from A to Bmaj7#5
…or how I escaped being a nun.
My parents were Irish (my father from Bray just outside Dublin, and my mother from Killiegh, Co. Offaly – just in case you were interested?). I was born In London and from an early age my younger sister and I were surrounded not so much by music itself as by musical instruments and stories of music. My grandmother was an opera singer and pianist, my great grandfather was a piano cabinet maker and my great great great grandfather was reputedly a Professor of Music in Madrid (Ouzley?).
Bernice and I both played the piano, though I felt she was especially talented and she was discovered to have perfect pitch. My first instrument was actually the ukelele banjo which I found fascinating when I was about 4 years old and later on, I taught myself to play the ukelele.
Beethoven, Mozart seemed incredibly romantic figures to me but I also loved the Beatles. I wanted to play the guitar for a long time but I didn’t own a decent i.e. playeable nylon strung guitar ’til I was about 13, and it was my knowledge of ukelele chords that enabled me to start playing simple tunes.
My Convent Grammar School was almost totally devoid of music. No choir, no orchestra and absolutely no pop songs. That didn’t put me off buying my first electric guitar at 14 and treating the school to obscure Marc Bolan songs accompanied by flute and bongo.
Discovering that I could only sing in a high warbly voice I realised that I had to become a lead guitarist like Jimmy Page or Eric Bell and so the path to rock ‘n’ roll began…
Well not quite, I was studying the Mickey Baker guitar method and jazz voicings and it was sometime before I discovered the minor pentatonic scale. Today, information seems so easy to get hold of but I actually played away quite happily for the first 18 months before bingo!… you mean the notes on the guitar are the same notes as on the piano…duh!
I bought a Django Reinhardt album but decided I preferred Jeff Beck and so the path to rock ‘n’ roll began again…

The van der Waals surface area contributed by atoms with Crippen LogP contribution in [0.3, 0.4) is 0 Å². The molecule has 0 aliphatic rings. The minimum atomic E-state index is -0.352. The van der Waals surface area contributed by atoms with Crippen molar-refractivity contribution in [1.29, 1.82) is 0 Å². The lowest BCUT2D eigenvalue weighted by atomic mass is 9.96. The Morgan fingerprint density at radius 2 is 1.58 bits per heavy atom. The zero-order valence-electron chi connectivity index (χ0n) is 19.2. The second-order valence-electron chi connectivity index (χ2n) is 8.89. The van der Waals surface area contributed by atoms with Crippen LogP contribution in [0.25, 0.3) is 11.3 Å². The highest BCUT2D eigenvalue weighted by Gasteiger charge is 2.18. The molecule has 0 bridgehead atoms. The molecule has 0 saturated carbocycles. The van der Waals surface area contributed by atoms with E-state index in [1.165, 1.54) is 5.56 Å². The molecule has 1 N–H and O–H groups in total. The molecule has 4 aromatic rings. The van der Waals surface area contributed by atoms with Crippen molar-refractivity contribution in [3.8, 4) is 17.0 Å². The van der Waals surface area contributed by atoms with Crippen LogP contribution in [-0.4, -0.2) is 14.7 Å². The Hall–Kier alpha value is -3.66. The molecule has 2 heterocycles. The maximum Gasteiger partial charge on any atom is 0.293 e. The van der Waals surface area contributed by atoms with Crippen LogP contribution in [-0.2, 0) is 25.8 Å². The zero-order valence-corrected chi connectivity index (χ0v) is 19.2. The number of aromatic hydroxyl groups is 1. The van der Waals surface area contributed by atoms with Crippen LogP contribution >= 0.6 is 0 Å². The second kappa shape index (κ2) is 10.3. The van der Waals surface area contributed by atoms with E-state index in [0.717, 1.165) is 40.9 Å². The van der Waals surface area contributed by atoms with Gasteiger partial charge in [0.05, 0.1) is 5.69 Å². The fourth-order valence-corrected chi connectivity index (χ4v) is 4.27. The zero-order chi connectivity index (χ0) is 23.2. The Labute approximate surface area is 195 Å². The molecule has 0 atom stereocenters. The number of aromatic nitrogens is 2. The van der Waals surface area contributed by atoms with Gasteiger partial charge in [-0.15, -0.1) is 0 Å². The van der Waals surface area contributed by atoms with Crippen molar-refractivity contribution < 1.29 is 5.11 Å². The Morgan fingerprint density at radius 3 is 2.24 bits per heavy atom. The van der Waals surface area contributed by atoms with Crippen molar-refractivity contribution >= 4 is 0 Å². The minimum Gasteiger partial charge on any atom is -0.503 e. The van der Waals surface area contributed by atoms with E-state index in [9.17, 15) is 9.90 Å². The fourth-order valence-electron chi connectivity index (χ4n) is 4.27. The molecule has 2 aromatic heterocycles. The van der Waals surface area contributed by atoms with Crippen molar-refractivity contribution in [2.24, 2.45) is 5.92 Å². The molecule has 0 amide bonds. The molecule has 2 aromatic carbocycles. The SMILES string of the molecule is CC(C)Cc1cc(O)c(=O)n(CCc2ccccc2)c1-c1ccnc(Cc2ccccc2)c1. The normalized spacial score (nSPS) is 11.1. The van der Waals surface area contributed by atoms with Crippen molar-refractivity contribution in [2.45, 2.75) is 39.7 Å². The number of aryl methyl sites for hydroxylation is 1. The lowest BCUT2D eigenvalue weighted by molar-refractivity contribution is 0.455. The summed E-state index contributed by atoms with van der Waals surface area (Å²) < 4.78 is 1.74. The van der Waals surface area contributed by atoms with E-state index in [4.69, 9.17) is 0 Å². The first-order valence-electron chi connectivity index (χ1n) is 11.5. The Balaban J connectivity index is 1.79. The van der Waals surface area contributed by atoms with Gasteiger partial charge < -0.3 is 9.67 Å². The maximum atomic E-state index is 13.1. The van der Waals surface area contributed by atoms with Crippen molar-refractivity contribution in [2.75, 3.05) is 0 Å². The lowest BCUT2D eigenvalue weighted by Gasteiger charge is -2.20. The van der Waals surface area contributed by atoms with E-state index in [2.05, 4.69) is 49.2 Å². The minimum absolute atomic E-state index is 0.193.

Actually I always felt I was torn between different styles and I was always out of step with the zeitgeist or whatever. My first pro session, an album of swing with Ivy Benson, meant the end of my social science degree. I was playing heavy rock with Painted Lady though I did introduce a John Coltrane tune into the set!!! Joined Jam Today and as punk rock took off, (this was all 1976) I got into the Allman Brothers.
I knew music was what I wanted to do and I was lucky in that opportunities presented themselves. I joined Tour de Force with my sister playing bass in 1979 and began writing songs. In 1981 I started sitting in with the Guest Stars, a jazz latin group. One day busking in Covent Garden (a Guest Stars spinoff trio), I was spotted by the producer of Rock School. Wahey!
When the Guest Stars finished in 1988, I began to create opportunities for myself. I co founded Blow the Fuse jazz club and and formed my own group. I had never thought of myself as a leader until then but it was a great space to write and develop my own pieces.
I’ve continued to play, practise, record, study, compose and write books. I?ve been inspired by guitarists like Jimi Hendrix, Mike Stern, John Scofield, Bill Frisell and guitarists I?ve played with which include Tal Farlow, Jim Mullen and John Etheridge and many other great musicians including my long term collaborator Alison Rayner.
I still find music and the guitar totally addictive. I?m really looking forward to writing some more tunes for my next album. It’s sometimes very demanding to have a career as a musician but when I’m playing at a great gig there is absolutely nothing else I’d rather be doing.